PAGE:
When most wine lovers think Seiko, divers and timers are usually thought of together. Seiko’s antique divers and timers in the Pantheon are safely etched in the history of watches. High-end antique clothes If you want watches, Seiko, too much Seiko and Wang Seiko. But Antique Seiko offers far more than just sports and clothes watches. There are countless models in the wild, every bit of flavor, and some people are more vague than others. More prominent, but little-known model is the champion mountaineer.
Seiko launched in 1961 is extremely rare climbers climbing the mountain home. Mountaineer receives Japanese concept “yama-otoko” or “mountain person.” Japanese mountainside, amateurish climbing is a popular hobby. These watches sell these adventurers on the surface.
1961 The Laurel Mountaineer has a unique large, lume-filled triangle marker at 12, 3, 6 and 9, and they appear in black or white variants. Seiko changed the name of the 1962 champion to the mountaineer, and then again champion the number of athletes cited in the campaign later in the year 850 climbers. The hiking line lasted until about 1965 lines were stopped, although the model name under the championship name continued to be produced.
The Alpinist line was later resurrected in 1995 under the Prospex line (sometimes called the “Red Alpinist”), but there was very little in common between the original Alpinist watches and the newer ones, name excluding. The Prospex Alpinist series was actually very popular, though I have to admit I find them to be quite unattractive. I’m not a fan of the hour hand shaped like a warped Mercedes-tipped hand, among other not-so-brilliant styling cues. There were many iterations of the Champion Alpinist and later Prospex Alpinist, but I’ll keep the focus on the watch pictured here, a 1962 Champion Alpinist with case reference J13049.
The case is stainless steel measuring 35mm wide by 43mm long with 18mm lugs. It’s a classic style with clean, slim lugs typical of early 1960s Seiko watches. The snap on case back features a distinctive engraved Alpinist mountain logo, seen only on these models. The glass is a simple domed acrylic crystal.
The crown measures approximately 5mm wide and features reasonably prominent teeth to make it easier to wind the manual movement. It is signed with an “S” over a “W,” which stands for “Seiko Waterproof.” I just love little quirky details like these.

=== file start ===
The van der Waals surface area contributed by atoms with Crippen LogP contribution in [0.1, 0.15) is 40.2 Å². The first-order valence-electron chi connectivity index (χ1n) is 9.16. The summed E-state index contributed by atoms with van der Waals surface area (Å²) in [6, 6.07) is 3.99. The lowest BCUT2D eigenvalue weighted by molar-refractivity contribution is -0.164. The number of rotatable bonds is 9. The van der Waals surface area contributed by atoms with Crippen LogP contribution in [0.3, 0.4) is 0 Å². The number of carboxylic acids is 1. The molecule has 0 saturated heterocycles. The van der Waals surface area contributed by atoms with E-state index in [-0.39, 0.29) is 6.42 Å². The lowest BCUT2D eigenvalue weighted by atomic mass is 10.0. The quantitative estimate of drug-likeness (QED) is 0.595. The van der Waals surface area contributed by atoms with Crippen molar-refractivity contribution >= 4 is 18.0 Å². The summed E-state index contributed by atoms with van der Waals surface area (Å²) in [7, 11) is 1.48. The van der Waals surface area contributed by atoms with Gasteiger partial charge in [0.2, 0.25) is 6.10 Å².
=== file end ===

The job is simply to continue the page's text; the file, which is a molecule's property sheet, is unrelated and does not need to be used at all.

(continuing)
What really makes this watch stand out from the pack is the dial. The Alpinist collection went through several different dial designs, but this model in particular is quite stunning and unique with its two-tone sector design. It is champagne/silver toned with a brown outer ring and a radial brushed finish. There are thin, printed radial lines coming from the center of the dial to each of the small, lumed hour dots. The brown outer ring is broken by a series of small rectangles, champagne silver in color, at each of the hour markers. The only exception is at twelve, where there’s a large triangle. The base end of the triangle is champagne, while the pointed end is brown and extends toward the center section of the dial.
The dial is signed “Seiko Champion” in script below the twelve, and “Diashock 17J” in blocky, italicized letters just below that. Above the six, it is signed “Alpinist” in the distinctive logo font, and “Water Proof” below that in yet another typeface. The hour and minute hands are a dauphine style with large lume-filled centers. The second hand is unique in that it has a lumed half-moon shaped tip that tracks through the brown outer ring for contrast and easy viewing.
The plain and robust manual wind movement is signed “Seikosha” and “17 jewels.” It does not have a model number associated with it, which was common with these early models. While it is largely undecorated, there is a beauty to its simple, utilitarian look.
The Champion Alpinist originally came supplied on a leather strap and there was no bracelet option. I have seen some images of the original Laurel Alpinist watches on a bund-style strap with the “Alpinist” script logo printed on the underside of the leather. I’m not sure if this style was offered on the later Champion Alpinist models, but it’s certainly a cool look.
If you’re in the market for a great looking and unique vintage Seiko, the Champion Alpinist is a great choice. They definitely fall in the “affordable vintage” category as the prices they realize aren’t all that high; they typically come in under $750.
However, the trick is finding one in the first place. Pretty much any of the Alpinist models are fairly difficult to acquire. In fact, I’ve never seen a Laurel Alpinist for sale anywhere and it took me about five years of searching before I nabbed this one.
While the dial and hands are superb, the case is sadly over-polished (of course, any polishing is over-polished in this writer’s humble opinion). But when this one popped up, I couldn’t pass on it despite the overworked case.
As luck would have it, I recently found a new old stock case, with the original hang tag, no less. Talk about rare as hen’s teeth! You can really see the difference in the subtle bevels on the lugs and the not-so-subtle difference in the look of the case back between the polished case and the NOS one. At some point I will probably put the guts from my watch into the NOS case, but for now I’m just enjoying the novelty of having a new Champion Alpinist case on reserve.